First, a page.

MEMPHIS, Tenn. — A newly renovated home will soon give families a free place to stay while their child is being treated at the hospital for pediatric cancer or other illnesses.
Every day, families travel to Memphis for their sick child to be treated at Le Bonheur or St. Jude. It takes them away from their homes for weeks, months, and sometimes years at a time.
While they're here, the Chris Hope Foundation (CHF) helps cover the financial burdens that arise when a family has to spend so much time away from home.
“We assist families at St. Jude or Le Bonheur with their financial burdens," Chris Hope, the founder of the foundation, said. "A lot of those families, they come here and they’re away from home for months, sometimes years. If you’re not working, you’re not making any money meaning those bills aren’t getting paid.”
The foundation helps families referred from social workers with Quality of Life for All Kids, which provides families with resources and opportunities for community engagement during their ill loved one’s treatment.
CHF will often step in to help pay mortgage and car payments for struggling families. They'll even cover the little expenses too, like gas.
Hope said he still remembers the first family he helped. He recalls the woman on the phone crying because she was going to lose her home due to past due mortgage payments. He, with the help of friends, gathered money together to cover her - and the rest is history for him.
“This has allowed me to see the other side of pediatric cancer - to know how much it affects families," he said. "Yes, it's tough to see kids go through that, but Wells Fargo still wants their mortgage money, Ford Motor Credit, they still want their money.”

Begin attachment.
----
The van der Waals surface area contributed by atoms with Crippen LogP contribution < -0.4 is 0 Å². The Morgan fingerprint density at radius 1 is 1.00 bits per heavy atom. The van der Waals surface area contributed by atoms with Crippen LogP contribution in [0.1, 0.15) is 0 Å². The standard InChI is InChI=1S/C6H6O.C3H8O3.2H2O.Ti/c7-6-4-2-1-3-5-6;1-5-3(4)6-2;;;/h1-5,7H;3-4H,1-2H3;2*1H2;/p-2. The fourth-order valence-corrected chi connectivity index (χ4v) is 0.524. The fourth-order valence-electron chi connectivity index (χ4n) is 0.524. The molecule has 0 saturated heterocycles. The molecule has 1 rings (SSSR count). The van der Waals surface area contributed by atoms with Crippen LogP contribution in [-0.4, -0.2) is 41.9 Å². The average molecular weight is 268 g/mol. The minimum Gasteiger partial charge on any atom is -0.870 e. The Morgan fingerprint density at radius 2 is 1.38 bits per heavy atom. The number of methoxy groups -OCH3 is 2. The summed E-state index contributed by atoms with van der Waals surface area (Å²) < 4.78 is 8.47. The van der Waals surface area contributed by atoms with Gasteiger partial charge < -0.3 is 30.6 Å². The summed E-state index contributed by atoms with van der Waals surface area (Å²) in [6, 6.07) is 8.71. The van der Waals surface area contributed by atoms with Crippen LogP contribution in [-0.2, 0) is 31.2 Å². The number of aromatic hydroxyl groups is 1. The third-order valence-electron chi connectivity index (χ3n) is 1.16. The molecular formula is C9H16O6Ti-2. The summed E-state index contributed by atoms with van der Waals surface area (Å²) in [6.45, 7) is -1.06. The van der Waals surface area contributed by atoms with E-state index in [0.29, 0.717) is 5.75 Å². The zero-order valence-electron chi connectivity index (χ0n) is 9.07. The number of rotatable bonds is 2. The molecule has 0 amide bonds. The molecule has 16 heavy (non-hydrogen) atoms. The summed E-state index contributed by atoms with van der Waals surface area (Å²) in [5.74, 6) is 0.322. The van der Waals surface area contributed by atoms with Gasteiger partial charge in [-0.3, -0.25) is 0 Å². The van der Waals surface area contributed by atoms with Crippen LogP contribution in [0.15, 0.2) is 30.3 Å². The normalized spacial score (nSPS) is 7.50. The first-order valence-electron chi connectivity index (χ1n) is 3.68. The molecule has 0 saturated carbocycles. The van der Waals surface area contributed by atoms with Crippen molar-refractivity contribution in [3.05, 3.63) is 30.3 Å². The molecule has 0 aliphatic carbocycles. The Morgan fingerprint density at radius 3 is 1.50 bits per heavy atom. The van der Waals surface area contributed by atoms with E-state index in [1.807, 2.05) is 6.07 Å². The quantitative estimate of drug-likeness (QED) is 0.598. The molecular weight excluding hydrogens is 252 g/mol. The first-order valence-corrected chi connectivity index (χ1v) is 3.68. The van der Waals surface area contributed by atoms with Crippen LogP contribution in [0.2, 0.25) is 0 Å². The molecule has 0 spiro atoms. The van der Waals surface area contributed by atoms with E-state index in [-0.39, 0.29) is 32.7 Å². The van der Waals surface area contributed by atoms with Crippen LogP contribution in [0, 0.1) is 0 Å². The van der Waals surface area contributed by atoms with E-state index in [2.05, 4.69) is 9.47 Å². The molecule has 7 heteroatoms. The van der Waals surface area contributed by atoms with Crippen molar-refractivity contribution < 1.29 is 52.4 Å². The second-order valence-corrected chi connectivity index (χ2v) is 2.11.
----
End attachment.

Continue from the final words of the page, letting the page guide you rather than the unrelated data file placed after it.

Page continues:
Now, CHF is widening its scope in how it helps families.
On Saturday, CHF will host a ribbon-cutting ceremony for a home they spent months renovating. The home, located north of Crosstown, will give families staying in Memphis for pediatric care a free place to stay.
Hope said while local hospitals do work with families to provide housing assistance, not all qualify.
“So many times I’ve seen families be rejected but they want to be together, of course everybody wants to be together. And so I had this vision, it was literally just a vision, that would be cool if we bought a house," he said. "This year we had the opportunity to make that happen."
He said, in many cases, the housing opportunities will cap how many people can stay together. The CHF house will allow both parents, all siblings, and extended-relatives to stay too.
“Families can come here from anywhere from three months to six months to be together as one and go through that journey together without having that stress of worrying about what the son is doing here, what dad’s doing here," he said.
The home will also allow pets. Hope recalled one story to explain the importance of that.
“There was a little girl that was pretty much at the end of her days," he said. "All she wanted to do was play with her dog and of course you can’t take the dog to the hospital. You can’t take the dog to the housing facility, but at the foundation house you can bring your dog here."
Hope also said the home will give families transitional time in the cases of a child's death.
“There’s been situations where a family has lost their child. There is a short window where you have to leave the housing facility," he said. "It’s sad to say, but some of those families don’t have anywhere to go because they don’t have their home anymore. So I guess you can treat this home like an extended stay.”
The ribbon-cutting will be held at 11 a.m. on Saturday. Details here.
Due to COVID-19, Hope said a lot of the funds that they have relied on have gone away. He estimates they've lost around $35,000 on top of canceled/reduced fundraising opportunities.
To support the mission of the Chris Hope Foundation, give here.